The Liver: An advanced target for siRNA therapies
The three major modes of delivery — GalNAc conjugates, self-delivery and lipid nanoparticles — can be used to deliver siRNAs to a limited number of target organs, namely the liver and eye (Fig. 4). In particular, GalNAc conjugates and lipid nanoparticles are used primarily to target the liver (in 100% and 71% of trials, respectively), while self-delivery is most commonly used to target the eye (75% of total use).
Figure 4 Target organs of the three major delivery systems for siRNA therapeutics, by percentage of clinical trials in the period 2004-2020.
Therapeutic focus: Liver, Eye and Cardio-metabolic disease
While these three therapeutic areas (liver, eye and cardio-metabolic disorders) have the highest numbers of siRNA clinical trials and the most mature pipelines — i.e. the highest proportions of therapies in late stages of clinical development — there is a number of early stage clinical trials (Phase 1 and Phase 2) in other therapeutic areas, such as solid cancer indications (Fig. 5).
Nine out of eighty six of the analysed siRNA clinical trials were terminated, typically in Phase 1 (78%), including three lipid nanoparticle-siRNA formulations, two GalNAc-siRNA conjugates, two dynamic polyconjugates, one polymeric nanoparticle and one self-delivered siRNA trial. For instance, Calando’s polymer-based siRNA formulation candidate for treatment of solid tumours, CALAA-01, was terminated due to an unstable delivery system, which prevented adequate buildup of drug in the tumour .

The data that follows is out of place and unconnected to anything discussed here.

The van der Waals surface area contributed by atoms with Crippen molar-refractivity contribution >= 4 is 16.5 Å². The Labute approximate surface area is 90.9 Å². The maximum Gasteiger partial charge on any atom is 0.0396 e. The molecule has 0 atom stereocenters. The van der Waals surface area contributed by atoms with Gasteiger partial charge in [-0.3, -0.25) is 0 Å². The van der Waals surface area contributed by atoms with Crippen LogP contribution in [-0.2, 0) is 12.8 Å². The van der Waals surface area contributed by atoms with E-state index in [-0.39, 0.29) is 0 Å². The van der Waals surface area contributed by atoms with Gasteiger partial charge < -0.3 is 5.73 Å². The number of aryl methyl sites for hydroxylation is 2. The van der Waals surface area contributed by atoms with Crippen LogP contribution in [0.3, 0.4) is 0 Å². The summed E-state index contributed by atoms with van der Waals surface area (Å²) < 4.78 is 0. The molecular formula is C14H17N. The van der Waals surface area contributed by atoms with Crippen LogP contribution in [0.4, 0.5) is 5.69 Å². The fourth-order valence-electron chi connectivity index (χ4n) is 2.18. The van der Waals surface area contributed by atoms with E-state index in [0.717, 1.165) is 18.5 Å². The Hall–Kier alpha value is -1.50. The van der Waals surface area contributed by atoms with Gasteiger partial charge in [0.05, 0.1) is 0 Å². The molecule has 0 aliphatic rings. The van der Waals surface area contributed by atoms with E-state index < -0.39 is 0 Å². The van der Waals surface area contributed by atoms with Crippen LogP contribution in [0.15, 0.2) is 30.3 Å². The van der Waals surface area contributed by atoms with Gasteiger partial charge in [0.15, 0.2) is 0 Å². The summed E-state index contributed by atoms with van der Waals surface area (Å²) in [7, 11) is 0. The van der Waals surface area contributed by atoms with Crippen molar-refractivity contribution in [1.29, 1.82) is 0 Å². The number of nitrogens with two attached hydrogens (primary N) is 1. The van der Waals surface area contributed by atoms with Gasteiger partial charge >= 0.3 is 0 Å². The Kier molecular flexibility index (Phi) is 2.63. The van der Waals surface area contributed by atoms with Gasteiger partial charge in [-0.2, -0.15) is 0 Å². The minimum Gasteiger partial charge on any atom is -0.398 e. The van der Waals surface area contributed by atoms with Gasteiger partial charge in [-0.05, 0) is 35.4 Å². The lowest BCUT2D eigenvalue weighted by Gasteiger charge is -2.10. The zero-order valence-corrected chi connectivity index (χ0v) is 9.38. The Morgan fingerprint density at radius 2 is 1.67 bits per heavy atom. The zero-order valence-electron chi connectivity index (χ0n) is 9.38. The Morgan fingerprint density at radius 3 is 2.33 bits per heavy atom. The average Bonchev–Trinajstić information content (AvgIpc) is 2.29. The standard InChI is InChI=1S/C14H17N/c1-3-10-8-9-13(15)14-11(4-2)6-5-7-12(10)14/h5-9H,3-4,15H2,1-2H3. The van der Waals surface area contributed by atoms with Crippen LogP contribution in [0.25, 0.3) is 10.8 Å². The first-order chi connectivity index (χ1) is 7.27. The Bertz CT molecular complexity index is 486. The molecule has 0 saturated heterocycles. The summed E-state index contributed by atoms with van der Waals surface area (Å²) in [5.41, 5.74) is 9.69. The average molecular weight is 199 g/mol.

Figure 5 siRNA clinical trials by therapeutic area and phase, in the period 2004-2020.
The need for better delivery systems for siRNA therapeutics is widely recognised by industry. We asked two scientists at leading companies working in this space to share their opinion on the largest limiting factors for siRNA therapies.
Dr Marianne Ashford Senior Principal Scientist, Advanced Drug Delivery, Pharmaceutical Sciences, R&D AstraZeneca
siRNA has the potential to enable us to target novel pathways not amenable to more traditional drug discovery approaches. To maximise the potential of this modality, successful targeted and efficient intracellular drug delivery approaches will be key.
Dr Duygu Yilmaz Senior Scientist, Molecular Technologies, Medicines Discovery Catapult
Effective drug delivery systems can greatly improve the therapeutic potential of nucleic acid based drugs broadening their application in a wide range of disease areas.
Data was collected in April 2020 by searching the following terms in https://clinicaltrials.gov/: ‘siRNA’, ‘short interfering RNA’, ‘small interfering RNA’, ‘RNAi’ and ‘RNA interference’. All interventional studies, except the withdrawn trials, were recorded into a database.
Data collection methods for figures refer to siRNA clinical trials, wherein a drug present in multiple trial phases or currently in trials for various indications, is counted multiple times, once per individual trial. Where figures refer to siRNA therapeutics, a drug present in multiple phases or multiple indications is counted once.
This report was compiled by Sixfold Bioscience Ltd, a drug delivery company based in London, UK. Content is subject to copyright and should not be reproduced without permission. We thank visiting Imperial College London students, Julia Dabrowska and James Korossy, for their input.